The Friends of Almondell and Calderwood Country Park tell us how they‘re implementing management to improve the biodiversity of their local wildlife site – Calderwood Site of Special Scientific Interest (SSSI).
The group embarked on an initial five year plan to control the spread of invasive reed canary grass and improve the biodiversity of a little known area of fen within the park in West Lothian, just 100m from the busy A71.
With the support and advice from their local Scottish Natural Heritage Area Officer, Mike Thornton, and the West Lothian Countryside Ranger Service, a conservation plan was developed and funding agreed. First up was the purchase of traditional scything equipment, as well as training on their use, care and maintenance provided through the National Trust for Scotland Thistle Camp working holidays.
Scything was commonly practiced throughout Scotland in the 19th century to manage hay meadows; a land management practice which maintained a rich biodiversity. However, this form of management eventually died out in the 20th century due to mechanisation and intensification of grassland management, sadly leading to a loss of biodiversity.
The group explain: The reed canary grass had spread throughout the fen, leading to a loss of plant diversity in what is probably an old river channel or old oxbow lake of the Linhouse Water.
At first the area appeared to be dominated by two species – reed canary grass in the low lying circular fen and bracken on the surrounding raised area. However to our delight, we discovered a much wider variety of plant species during an initial survey, with 77 flower, 19 grass and 11 tree species identified in the fen and its immediate environ. As a result we subdivided the area into 10 separate sites to reflect these findings. The different habitats discovered numerous bird species, mainly in the surrounding woodlands. However, butterflies, moths and other insect species were noted on the fen along with toads & frogs. Finally our survey confirmed sightings of visiting roe deer, fox (resident) and evidence of smaller mammals.
The plan is for the reed canary grass to be scythed twice a year for five years which in historic cases is enough to discourage its growth and allow a greater diversity of native plant species to grow in its place. The interesting and still very much open question is how much it is discouraged as there is a lot of it on the fen. A key indication of success will be the removal of the cut grass from the fen so that nutrients are not recycled, however this is proving difficult as there is no access (except on foot) to the fen. Because of this we were restricted this year to creating ‘haystacks’ and scattering the grass over the higher ground where the bracken is. Perhaps next year we may attempt to burn it; we’d be interested to hear from other groups on other successful methods.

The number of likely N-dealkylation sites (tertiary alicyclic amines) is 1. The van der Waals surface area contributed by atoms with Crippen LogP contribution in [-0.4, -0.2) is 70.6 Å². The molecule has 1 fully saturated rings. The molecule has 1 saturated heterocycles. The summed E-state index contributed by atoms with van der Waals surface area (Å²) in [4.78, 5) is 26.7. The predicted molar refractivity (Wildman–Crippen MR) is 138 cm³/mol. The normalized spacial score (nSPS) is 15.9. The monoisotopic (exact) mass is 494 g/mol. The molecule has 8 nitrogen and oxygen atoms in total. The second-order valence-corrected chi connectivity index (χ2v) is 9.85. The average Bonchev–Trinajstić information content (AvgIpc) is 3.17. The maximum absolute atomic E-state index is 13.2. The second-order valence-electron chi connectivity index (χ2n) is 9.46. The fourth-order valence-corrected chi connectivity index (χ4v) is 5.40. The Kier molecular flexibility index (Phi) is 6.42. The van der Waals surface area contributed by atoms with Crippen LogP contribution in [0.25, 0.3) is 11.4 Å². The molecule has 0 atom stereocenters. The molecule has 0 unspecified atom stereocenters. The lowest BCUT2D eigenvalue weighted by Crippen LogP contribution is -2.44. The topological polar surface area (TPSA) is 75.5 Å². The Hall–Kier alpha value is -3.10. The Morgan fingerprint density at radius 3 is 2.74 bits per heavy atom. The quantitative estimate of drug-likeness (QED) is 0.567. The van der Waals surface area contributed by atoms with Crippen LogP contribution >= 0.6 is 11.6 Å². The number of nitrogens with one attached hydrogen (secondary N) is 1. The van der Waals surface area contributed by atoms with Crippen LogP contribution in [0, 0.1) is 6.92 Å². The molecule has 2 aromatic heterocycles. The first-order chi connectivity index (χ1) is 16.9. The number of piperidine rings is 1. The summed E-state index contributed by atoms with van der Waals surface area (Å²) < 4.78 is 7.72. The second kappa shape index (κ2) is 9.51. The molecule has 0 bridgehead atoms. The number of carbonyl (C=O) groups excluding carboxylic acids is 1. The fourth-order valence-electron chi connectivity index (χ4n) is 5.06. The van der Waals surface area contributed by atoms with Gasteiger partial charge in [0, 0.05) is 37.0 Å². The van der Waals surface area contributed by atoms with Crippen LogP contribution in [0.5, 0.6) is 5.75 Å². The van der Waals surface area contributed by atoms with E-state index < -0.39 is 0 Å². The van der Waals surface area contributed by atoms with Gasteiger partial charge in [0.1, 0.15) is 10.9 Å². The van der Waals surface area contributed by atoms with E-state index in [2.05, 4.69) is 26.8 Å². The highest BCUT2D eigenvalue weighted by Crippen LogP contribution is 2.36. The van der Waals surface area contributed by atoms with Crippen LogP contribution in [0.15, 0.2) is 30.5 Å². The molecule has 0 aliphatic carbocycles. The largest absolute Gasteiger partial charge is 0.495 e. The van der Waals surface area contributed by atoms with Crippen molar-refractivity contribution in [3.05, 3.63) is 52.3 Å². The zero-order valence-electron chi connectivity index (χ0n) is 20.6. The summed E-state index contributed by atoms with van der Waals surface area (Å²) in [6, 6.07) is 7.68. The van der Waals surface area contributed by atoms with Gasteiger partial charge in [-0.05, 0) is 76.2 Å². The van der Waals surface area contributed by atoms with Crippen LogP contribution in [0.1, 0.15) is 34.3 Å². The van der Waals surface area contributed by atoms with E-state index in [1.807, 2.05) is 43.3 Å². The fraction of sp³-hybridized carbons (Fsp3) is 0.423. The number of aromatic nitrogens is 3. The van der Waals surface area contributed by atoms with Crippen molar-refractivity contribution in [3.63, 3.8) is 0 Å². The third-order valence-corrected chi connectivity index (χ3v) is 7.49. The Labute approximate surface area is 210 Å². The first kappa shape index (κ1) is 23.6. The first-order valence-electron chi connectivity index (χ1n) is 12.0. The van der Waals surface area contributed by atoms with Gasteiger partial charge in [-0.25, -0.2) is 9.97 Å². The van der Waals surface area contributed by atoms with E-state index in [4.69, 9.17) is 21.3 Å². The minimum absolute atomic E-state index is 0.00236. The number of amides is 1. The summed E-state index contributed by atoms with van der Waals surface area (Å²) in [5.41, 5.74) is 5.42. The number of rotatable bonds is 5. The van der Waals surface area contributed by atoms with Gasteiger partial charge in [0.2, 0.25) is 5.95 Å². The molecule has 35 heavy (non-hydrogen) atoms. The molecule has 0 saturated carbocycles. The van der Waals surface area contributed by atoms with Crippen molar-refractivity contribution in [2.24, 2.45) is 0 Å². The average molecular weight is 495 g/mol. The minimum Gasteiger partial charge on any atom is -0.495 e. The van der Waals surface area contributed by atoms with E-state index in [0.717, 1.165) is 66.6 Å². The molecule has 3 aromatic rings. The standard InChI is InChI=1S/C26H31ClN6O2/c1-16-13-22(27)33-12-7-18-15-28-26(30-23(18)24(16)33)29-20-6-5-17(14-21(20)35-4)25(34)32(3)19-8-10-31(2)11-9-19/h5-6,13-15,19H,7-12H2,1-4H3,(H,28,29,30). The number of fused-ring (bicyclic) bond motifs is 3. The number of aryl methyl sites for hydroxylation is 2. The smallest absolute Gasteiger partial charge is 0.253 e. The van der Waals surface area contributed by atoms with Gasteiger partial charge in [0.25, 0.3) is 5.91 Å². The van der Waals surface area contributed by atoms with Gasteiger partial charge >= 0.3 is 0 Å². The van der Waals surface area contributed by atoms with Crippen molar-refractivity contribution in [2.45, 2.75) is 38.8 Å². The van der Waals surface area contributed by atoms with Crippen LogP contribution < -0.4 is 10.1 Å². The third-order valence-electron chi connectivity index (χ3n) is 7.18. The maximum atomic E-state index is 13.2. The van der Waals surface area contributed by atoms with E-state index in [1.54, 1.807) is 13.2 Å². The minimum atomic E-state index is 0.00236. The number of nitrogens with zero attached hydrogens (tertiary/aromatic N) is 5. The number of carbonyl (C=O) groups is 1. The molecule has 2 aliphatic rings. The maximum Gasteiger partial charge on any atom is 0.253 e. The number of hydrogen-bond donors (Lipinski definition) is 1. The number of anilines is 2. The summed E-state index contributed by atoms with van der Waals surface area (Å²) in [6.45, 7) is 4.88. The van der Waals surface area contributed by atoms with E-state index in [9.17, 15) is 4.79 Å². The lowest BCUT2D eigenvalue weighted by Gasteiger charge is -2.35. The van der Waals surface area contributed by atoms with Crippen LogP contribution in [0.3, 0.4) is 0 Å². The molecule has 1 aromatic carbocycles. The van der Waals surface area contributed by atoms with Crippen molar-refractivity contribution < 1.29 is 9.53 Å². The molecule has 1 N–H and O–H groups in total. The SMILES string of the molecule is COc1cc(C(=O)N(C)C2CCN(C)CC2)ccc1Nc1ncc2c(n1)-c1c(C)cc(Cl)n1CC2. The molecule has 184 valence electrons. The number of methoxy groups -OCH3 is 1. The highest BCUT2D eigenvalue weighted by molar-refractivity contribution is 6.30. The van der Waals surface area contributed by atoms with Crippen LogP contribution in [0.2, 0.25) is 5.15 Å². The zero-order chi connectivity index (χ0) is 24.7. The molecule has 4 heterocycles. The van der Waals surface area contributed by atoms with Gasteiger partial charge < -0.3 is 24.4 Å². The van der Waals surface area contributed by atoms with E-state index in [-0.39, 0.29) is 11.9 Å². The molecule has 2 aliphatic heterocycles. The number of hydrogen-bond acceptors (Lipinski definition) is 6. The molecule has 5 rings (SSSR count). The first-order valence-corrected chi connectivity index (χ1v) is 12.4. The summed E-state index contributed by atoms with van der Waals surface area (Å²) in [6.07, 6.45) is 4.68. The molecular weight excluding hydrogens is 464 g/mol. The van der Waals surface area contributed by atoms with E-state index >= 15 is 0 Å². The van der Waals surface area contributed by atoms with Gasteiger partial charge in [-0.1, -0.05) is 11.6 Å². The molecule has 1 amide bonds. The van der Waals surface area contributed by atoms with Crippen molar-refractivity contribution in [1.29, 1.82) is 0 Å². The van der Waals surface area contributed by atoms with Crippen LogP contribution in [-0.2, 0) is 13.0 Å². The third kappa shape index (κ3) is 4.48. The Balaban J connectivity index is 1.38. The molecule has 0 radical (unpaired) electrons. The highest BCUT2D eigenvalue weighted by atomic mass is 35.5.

So what next? Over the winter the team will be opening up a number of small areas of open water, among the roots of the reed canary grass, to provide increased habitat for amphibians and insects. As the grass starts to grow, and to avoid disturbing nesting birds, we’ll be out in early spring with the scythes and rakes to cut it back and remove. In addition, with a few more volunteers, a significant portion of the bracken on the higher land will be cut back to provide areas for a greater diversity of plants, insects and birds.
In the longer term, with evidence of success in our battle with the invasive reed canary grass, we hope to source grant funding to provide better visitor access to the area from both Calderwood and Oakbank ends of the park as well as a circular route for visitors to enjoy the fen and its abundant wildlife.
The Friends of Almondell and Calderwood Country Park are an energetic group of volunteers who meet one Saturday each month to work with the Rangers. Tasks can include tree planting, gardening, path maintenance, biological recording and countryside patrols.
Find them on Facebook and if you’d like to get involved contact the Ranger Team at the Visitor Centre on 01506 882254.